How can you pump up the body? These products are very dangerous, so, this is made just for warning people. Please, have that in mind. Some people really have a lots of free time in their hand, so they can realize this stuff. So, take a look.
Better known as a d*adly poison, strychnine, was considered the ticket to success for an American runner Thomas Hicks, who participated in the Olympic marathon in 1904. Thomas mixed this stuff with brandy and egg white. At the finish he needed an ambulance, and he almost di*d, but a gold medal yet won.
2. Donkey hooves
Ancient Egyptian athletes took the hooves of Abyssinian asses in powder form, they cooked in butter and seasoned rose, to hide the distinctive odor.
3. Sweet air
Sugar cube on the air helped the cyclist to overcome the 144-hour endurance race in the 1870’s. When this was not enough, the coaches have added nitroglycerin cocaine with a pinch of mint for flavor.
Some modern swimmers hold “soda-doping”, which helps them save precious seconds during the competition. By increasing the pH, bicarbonate of soda can reduce the level of acid produced by the muscles of athletes that allows them to stay in shape. While the soda-doping also causes diarrhea.
5. Ultraviolet radiation
In 1930, Soviet scientists found that when subjected to ultraviolet light runners, it will increase their speed in the 100-meter race. In 1940’s by German researchers also found similar improvements in cycling.
6. Guinea pig
In the late 1800’s physiologist Charles Brown-Sekard injected himself serum from a mixture of semen dog and guinea pig, saying that it makes him stronger and even “extend the arc of his urine, and although he certainly exaggerated the benefit of its own discoveries, it definitely became the forerunner of doping substances, based on hormones.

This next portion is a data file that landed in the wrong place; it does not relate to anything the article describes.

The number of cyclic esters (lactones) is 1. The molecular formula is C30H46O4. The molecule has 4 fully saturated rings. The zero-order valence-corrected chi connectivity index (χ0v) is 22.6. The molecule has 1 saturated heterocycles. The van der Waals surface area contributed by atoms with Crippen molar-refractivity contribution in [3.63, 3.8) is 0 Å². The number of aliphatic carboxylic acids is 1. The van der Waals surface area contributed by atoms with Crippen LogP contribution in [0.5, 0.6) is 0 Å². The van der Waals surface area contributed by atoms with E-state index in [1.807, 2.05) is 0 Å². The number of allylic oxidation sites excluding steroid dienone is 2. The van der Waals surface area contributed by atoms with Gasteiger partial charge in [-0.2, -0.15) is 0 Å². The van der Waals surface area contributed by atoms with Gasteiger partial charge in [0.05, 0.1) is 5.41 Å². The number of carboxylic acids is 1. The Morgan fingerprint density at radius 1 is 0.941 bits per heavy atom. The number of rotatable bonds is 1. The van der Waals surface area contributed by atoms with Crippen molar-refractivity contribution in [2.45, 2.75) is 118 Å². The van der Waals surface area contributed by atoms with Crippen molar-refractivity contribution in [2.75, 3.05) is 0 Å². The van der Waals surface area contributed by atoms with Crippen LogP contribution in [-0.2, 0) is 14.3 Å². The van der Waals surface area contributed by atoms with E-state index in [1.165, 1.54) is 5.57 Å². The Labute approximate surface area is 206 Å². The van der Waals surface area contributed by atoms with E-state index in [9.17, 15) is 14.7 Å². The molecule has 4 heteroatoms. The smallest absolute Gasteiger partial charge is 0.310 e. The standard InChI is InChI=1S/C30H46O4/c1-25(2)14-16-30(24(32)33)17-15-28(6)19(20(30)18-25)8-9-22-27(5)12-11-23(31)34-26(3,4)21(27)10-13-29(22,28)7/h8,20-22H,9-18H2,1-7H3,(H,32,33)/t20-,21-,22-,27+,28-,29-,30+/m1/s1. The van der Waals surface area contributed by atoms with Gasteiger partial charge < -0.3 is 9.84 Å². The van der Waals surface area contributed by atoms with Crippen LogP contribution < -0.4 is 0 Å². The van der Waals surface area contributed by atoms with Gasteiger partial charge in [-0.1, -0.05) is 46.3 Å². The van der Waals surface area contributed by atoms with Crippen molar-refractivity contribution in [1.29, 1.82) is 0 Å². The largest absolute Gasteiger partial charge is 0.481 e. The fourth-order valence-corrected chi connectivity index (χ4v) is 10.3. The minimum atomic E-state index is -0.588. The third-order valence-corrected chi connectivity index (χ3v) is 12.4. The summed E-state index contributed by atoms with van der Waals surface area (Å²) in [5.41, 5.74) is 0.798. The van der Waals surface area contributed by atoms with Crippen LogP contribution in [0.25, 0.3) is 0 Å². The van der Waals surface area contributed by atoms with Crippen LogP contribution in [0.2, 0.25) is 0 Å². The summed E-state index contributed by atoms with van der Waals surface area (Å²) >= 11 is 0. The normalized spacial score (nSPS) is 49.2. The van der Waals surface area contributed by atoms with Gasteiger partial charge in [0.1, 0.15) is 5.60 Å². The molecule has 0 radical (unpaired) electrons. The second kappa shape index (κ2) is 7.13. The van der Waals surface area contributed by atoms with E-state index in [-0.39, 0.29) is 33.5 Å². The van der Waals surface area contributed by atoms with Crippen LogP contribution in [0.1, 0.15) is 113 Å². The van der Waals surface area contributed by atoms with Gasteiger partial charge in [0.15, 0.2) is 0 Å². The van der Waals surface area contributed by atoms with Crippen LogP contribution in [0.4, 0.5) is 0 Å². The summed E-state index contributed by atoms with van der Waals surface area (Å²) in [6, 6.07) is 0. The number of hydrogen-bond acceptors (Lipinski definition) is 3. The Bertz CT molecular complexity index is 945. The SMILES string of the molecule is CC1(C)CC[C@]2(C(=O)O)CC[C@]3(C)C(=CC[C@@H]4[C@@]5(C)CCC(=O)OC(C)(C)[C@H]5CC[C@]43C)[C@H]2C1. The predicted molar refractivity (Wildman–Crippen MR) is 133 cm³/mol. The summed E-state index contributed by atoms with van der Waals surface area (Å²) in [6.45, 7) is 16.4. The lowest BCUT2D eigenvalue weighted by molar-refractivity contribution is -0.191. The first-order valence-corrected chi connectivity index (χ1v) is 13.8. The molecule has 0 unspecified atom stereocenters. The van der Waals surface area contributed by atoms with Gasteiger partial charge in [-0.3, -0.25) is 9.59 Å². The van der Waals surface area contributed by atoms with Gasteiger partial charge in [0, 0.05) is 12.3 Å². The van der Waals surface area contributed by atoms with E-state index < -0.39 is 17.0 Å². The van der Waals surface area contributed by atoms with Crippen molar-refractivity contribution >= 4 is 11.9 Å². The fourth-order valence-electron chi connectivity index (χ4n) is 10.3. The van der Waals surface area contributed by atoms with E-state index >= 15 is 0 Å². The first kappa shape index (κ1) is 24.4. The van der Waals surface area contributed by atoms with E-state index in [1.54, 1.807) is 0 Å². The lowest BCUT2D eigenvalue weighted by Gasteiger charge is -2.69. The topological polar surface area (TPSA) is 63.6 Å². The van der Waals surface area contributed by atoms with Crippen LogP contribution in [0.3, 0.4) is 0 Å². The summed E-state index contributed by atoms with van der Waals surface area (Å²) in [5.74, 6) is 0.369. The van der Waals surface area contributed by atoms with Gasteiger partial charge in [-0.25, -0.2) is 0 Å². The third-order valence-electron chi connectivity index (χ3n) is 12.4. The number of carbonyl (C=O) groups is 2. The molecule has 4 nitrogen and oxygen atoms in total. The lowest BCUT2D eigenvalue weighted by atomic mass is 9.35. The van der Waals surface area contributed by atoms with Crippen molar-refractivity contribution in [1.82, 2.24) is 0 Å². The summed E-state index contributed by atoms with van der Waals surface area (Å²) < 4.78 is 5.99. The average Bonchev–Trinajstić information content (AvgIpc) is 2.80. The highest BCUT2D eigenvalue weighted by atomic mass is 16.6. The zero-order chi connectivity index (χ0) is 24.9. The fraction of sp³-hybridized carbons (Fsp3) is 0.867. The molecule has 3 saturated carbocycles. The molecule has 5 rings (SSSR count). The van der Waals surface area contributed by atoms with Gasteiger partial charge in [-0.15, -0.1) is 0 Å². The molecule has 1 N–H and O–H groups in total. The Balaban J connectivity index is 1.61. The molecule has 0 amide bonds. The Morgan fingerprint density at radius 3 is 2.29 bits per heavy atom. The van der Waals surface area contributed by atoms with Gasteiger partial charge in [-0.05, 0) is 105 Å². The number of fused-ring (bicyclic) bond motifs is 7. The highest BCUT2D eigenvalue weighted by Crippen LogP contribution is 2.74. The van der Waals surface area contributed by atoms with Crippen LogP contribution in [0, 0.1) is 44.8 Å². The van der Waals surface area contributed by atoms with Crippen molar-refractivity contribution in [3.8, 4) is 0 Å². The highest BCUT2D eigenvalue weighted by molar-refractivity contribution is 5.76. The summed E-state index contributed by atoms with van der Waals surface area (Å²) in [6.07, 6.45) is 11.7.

7. Tinctures for pigeons
Pigeon race was marred by doping scandals: While some owners prefer pigeons anabolic steroids and other drugs used against molting. Birds were also given a laxative, so they emptied prior to the competition and, thus, lost weight.
8. Hallucinogenic mushrooms
Hallucinogenic mushrooms used not only berserkers: Olympians in the third century also relied on them to quickly get to the finish line faster.
In the provinces of Styria and the Austrian Tyrol loggers waving axes under the action of megadoses of arsenic, which is also taken to improve digestion.
10. Human heart
The ancient Aztecs believed that the eating of human hearts helps both in war and in sport.